Lymph nodes on the same side as the tumour are called ipsilateral while those on the opposite side of the tumour are called contralateral.
Lymph nodes examined are usually divided into those found in the pelvis and those found around a large blood vessel in the abdomen called the aorta. The lymph nodes found around the aorta are called para-aortic.
If cancer cells are found in a lymph node, the size of the area involved by cancer will be measured and described in your report.
Isolated tumour cells - The area inside the lymph node with with cancer cells is less than 0.2 millimeters in size.
Micrometastases - The area inside the lymph node with with cancer cells is more than 0.2 millimeters but less than 2 millimeters in size.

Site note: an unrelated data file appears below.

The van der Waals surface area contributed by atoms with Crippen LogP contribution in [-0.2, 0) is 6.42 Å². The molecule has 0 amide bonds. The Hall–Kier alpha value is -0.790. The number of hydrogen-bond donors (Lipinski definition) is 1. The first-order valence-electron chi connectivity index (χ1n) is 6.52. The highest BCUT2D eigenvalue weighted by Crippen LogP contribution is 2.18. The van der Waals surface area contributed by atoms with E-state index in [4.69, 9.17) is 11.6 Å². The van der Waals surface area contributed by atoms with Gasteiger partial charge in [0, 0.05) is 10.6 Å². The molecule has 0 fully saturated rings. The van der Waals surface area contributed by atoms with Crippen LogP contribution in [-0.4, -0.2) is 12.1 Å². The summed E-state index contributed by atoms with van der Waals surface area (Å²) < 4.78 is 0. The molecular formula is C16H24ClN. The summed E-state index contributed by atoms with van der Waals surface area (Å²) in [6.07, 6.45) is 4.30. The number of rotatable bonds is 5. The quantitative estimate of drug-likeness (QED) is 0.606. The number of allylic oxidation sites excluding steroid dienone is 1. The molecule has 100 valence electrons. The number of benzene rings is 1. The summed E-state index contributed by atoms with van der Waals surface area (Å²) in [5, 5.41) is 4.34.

Macrometastases - The area inside the lymph node with with cancer cells is more than 2 millimeters in size.
Why is this important? Cancer cells found in a lymph node is associated with a higher risk that the cancer cells will be found in other lymph nodes or in a distant organ such as the lungs. The number of lymph nodes with cancer cells is also used to determine the nodal stage (see Pathologic stage below).
Pathologic stage (pTNM)
The pathologic stage for squamous cell carcinoma of the cevix is based on the TNM staging system, an internationally recognized system originally created by the American Joint Committee on Cancer.
This system uses information about the primary tumour (T), lymph nodes (N), and distant metastatic disease (M) to determine the complete pathologic stage (pTNM). Your pathologist will examine the tissue submitted and give each part a number. In general, a higher number means more advanced disease and worse prognosis.